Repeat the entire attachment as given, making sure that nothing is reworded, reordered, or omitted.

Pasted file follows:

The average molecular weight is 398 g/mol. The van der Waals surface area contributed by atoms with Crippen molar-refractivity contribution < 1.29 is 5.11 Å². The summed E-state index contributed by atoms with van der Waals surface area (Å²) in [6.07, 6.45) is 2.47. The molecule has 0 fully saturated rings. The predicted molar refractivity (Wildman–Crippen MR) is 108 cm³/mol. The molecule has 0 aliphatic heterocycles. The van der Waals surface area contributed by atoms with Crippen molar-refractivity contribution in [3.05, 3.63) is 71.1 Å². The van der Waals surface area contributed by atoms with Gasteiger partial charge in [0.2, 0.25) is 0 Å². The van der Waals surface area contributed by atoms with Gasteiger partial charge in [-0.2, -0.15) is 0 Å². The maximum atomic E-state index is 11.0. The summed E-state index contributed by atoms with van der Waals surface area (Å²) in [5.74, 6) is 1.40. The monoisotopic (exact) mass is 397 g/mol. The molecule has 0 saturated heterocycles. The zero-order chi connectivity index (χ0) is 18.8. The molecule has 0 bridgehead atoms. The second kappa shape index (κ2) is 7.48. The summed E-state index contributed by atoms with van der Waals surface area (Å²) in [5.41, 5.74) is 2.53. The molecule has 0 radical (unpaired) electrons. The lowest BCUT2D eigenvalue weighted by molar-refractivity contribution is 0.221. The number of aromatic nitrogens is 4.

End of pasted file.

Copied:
The average molecular weight is 398 g/mol. The van der Waals surface area contributed by atoms with Crippen molar-refractivity contribution < 1.29 is 5.11 Å². The summed E-state index contributed by atoms with van der Waals surface area (Å²) in [6.07, 6.45) is 2.47. The molecule has 0 fully saturated rings. The predicted molar refractivity (Wildman–Crippen MR) is 108 cm³/mol. The molecule has 0 aliphatic heterocycles. The van der Waals surface area contributed by atoms with Crippen molar-refractivity contribution in [3.05, 3.63) is 71.1 Å². The van der Waals surface area contributed by atoms with Gasteiger partial charge in [0.2, 0.25) is 0 Å². The van der Waals surface area contributed by atoms with Gasteiger partial charge in [-0.2, -0.15) is 0 Å². The maximum atomic E-state index is 11.0. The summed E-state index contributed by atoms with van der Waals surface area (Å²) in [5.74, 6) is 1.40. The monoisotopic (exact) mass is 397 g/mol. The molecule has 0 saturated heterocycles. The zero-order chi connectivity index (χ0) is 18.8. The molecule has 0 bridgehead atoms. The second kappa shape index (κ2) is 7.48. The summed E-state index contributed by atoms with van der Waals surface area (Å²) in [5.41, 5.74) is 2.53. The molecule has 0 radical (unpaired) electrons. The lowest BCUT2D eigenvalue weighted by molar-refractivity contribution is 0.221. The number of aromatic nitrogens is 4.